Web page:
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01.12.2015 | Research | Ausgabe 1/2015 Open Access

BMC Urology 1/2015

Clinical intervals and diagnostic characteristics in a cohort of prostate cancer patients in Spain: a multicentre observational study

BMC Urology > Ausgabe 1/2015
Xavier Bonfill, María José Martinez-Zapata, Robin WM Vernooij, María José Sánchez, María Morales Suárez-Varela, Javier de la Cruz, José Ignacio Emparanza, Montserrat Ferrer, José Ignacio Pijoán, Juan M. Ramos-Goñi, Joan Palou, Stefanie Schmidt, Víctor Abraira, Javier Zamora, on behalf of the EMPARO-CU study group
Wichtige Hinweise

Competing interests

The authors declare that they have no competing interest.

Authors’ contributions

Study concepts: XB. Study design: XB, MJM. Data acquisition: All authors. Quality control of data and algorithms: MJM, RV. Data analysis and interpretation: XB, MJM, RV. Statistical analysis: RV, VA. Manuscript preparation: XB MJM, RV. Manuscript editing: All authors. Manuscript review: All authors. All authors read and approved the final manuscript.



Little is known about the healthcare process for patients with prostate cancer, mainly because hospital-based data are not routinely published. The main objective of this study was to determine the clinical characteristics of prostate cancer patients, the, diagnostic process and the factors that might influence intervals from consultation to diagnosis and from diagnosis to treatment.


We conducted a multicentre, cohort study in seven hospitals in Spain. Patients’ characteristics and diagnostic and therapeutic variables were obtained from hospital records and patients’ structured interviews from October 2010 to September 2011. We used a multilevel logistic regression model to examine the association between patient care intervals and various variables influencing these intervals (age, BMI, educational level, ECOG, first specialist consultation, tumour stage, PSA, Gleason score, and presence of symptoms) and calculated the odds ratio (OR) and the interquartile range (IQR). To estimate the random inter-hospital variability, we used the median odds ratio (MOR).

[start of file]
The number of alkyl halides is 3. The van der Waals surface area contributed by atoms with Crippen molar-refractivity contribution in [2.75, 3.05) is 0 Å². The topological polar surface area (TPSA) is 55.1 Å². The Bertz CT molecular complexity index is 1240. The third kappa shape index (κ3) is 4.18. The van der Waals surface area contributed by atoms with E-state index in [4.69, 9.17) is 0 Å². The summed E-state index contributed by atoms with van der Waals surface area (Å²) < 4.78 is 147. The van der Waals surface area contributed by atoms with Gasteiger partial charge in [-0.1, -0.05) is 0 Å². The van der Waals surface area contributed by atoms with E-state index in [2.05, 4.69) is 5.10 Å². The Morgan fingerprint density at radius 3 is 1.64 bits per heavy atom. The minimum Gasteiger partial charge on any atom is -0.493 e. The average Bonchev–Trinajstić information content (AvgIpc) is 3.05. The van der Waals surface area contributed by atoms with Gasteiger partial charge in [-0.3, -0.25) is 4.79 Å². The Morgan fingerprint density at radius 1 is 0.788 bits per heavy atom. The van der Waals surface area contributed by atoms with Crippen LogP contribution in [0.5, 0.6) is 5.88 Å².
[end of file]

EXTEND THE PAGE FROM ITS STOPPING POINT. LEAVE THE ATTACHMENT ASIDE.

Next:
470 patients with prostate cancer were included. Mean age was 67.8 (SD: 7.6) years and 75.4 % were physically active. Tumour size was classified as T1 in 41.0 % and as T2 in 40 % of patients, their median Gleason score was 6.0 (IQR:1.0), and 36.1 % had low risk cancer according to the D’Amico classification. The median interval between first consultation and diagnosis was 89 days (IQR:123.5) with no statistically significant variability between centres. Presence of symptoms was associated with a significantly longer interval between first consultation and diagnosis than no symptoms (OR:1.93, 95%CI 1.29–2.89). The median time between diagnosis and first treatment (therapeutic interval) was 75.0 days (IQR:78.0) and significant variability between centres was found (MOR:2.16, 95%CI 1.45–4.87). This interval was shorter in patients with a high PSA value (p = 0.012) and a high Gleason score (p = 0.026).


Most incident prostate cancer patients in Spain are diagnosed at an early stage of an adenocarcinoma. The period to complete the diagnostic process is approximately three months whereas the therapeutic intervals vary among centres and are shorter for patients with a worse prognosis. The presence of prostatic symptoms, PSA level, and Gleason score influence all the clinical intervals differently.
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